Named after an 18th century Pennsylvania rock quarry, Peach Bottom slate was once hailed as the finest building slate in the world. For over a century, immigrant Welsh quarrymen and their decendants helped extract it from the hills along the Mason-Dixon Line.
Formed about 500 million years ago, “Slate Ridge” in the Susquehanna Valley is underlain with this hard metamorphic rock. Composed of compressed mud or volcanic ash, slate was a highly valuable building material for everything form gravestones to blackboards.
The Peach Bottom slate region, halfway between Philadelphia and Baltimore, was home to the first commercial slate quarry in the U.S., opened in 1785. By the 1840s when shipping large loads of heavy slate became considerably easier men began to flock to the region’s local quarries. Most quarrymen were immigrants from North Wales, Britain’s major source of slate, who came seeking religious freedom and escape from poverty and starvation which were rampant in Wales at the time.
Thanks to this influx of immigrants, in addition to spots like Slate Hill and Slateville, rural towns popped up with Welsh names like Cardiff and West Bangor. Tombstones in the cemeteries here—equally intriguing to geologists and genealogists—bear Welsh surnames like Griffiths, Hughes, Williams, Jenkins and Jones.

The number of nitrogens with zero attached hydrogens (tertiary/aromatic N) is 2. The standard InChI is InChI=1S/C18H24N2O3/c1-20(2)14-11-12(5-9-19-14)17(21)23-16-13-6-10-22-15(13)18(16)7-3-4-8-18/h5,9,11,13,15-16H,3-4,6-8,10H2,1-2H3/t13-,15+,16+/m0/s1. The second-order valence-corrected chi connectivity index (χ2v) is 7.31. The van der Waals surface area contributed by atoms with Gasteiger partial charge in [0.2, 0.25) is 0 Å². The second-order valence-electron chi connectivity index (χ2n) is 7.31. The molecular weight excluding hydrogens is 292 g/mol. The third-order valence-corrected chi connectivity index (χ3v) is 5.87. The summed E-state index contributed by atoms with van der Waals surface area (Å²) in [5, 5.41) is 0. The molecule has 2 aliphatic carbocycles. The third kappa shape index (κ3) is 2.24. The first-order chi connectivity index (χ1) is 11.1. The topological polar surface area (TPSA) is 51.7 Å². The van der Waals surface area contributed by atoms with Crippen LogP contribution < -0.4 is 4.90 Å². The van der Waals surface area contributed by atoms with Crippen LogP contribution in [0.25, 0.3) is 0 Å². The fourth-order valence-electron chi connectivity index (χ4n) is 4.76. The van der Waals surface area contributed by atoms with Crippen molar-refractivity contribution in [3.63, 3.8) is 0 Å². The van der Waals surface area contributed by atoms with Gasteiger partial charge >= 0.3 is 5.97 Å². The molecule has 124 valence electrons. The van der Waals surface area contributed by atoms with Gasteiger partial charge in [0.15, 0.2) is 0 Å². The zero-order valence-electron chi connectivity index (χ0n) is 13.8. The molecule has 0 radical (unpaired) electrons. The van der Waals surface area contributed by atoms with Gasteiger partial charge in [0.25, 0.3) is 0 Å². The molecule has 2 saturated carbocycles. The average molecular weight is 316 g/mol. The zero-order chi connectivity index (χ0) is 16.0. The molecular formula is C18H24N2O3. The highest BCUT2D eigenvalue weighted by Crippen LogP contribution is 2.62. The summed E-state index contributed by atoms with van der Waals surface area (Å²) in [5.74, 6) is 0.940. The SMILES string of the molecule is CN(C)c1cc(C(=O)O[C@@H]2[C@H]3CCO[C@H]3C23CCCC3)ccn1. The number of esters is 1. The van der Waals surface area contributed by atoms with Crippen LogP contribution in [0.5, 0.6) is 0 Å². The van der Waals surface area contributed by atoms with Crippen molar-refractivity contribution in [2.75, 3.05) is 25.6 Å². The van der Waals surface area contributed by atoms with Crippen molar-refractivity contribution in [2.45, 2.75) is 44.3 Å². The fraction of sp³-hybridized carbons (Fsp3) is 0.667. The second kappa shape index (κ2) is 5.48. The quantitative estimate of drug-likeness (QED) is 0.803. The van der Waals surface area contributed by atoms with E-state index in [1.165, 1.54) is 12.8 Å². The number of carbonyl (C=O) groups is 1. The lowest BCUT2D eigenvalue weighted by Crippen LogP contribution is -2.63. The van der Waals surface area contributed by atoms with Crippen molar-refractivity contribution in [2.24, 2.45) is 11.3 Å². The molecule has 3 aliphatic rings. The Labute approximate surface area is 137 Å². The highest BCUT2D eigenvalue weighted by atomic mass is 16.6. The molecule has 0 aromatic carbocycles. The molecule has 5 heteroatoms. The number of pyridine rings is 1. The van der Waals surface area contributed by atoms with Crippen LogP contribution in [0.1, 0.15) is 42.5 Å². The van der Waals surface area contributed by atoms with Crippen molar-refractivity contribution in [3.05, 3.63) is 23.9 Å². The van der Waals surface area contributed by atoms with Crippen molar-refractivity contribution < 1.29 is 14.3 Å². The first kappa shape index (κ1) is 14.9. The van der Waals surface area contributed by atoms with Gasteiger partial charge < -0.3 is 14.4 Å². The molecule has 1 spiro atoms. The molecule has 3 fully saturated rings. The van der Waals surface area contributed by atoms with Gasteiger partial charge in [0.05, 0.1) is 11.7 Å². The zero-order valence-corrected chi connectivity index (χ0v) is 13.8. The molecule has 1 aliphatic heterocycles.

The slate quarries soon gained international renown. At the 1851 World Expo in London, judges deemed Peach Bottom slate the best in the world. In the 1890s, it was used to roof the massive Biltmore Estate in Asheville, North Carolina.
Slate-splitters around Delta, Pennsylvania, were well-known for their skill at the difficult work of splitting the hard rock into thin layers, a craft that was virtually an art form in itself and that almost disappeared when the Great Depression drove many American quarries to shut down in the 1930s. Delta’s Funkhouser Quarry (once deemed the second-deadliest in the U.S.) closed for good in 1970.
Several of the region’s older cemeteries have beautiful slate gravestones, 150 years old or more, that show few if any signs of weathering. Some are bilingual, but most are written strictly in Welsh and bear words like “Er cof am” (In memory of) and “Bu farw” (died). The poetry on these stones is called “englyn,” a traditional Welsh and Cornish form of short poetry used in praise and elegy—supposedly derived from the inscriptions on Roman tombs in ancient Wales.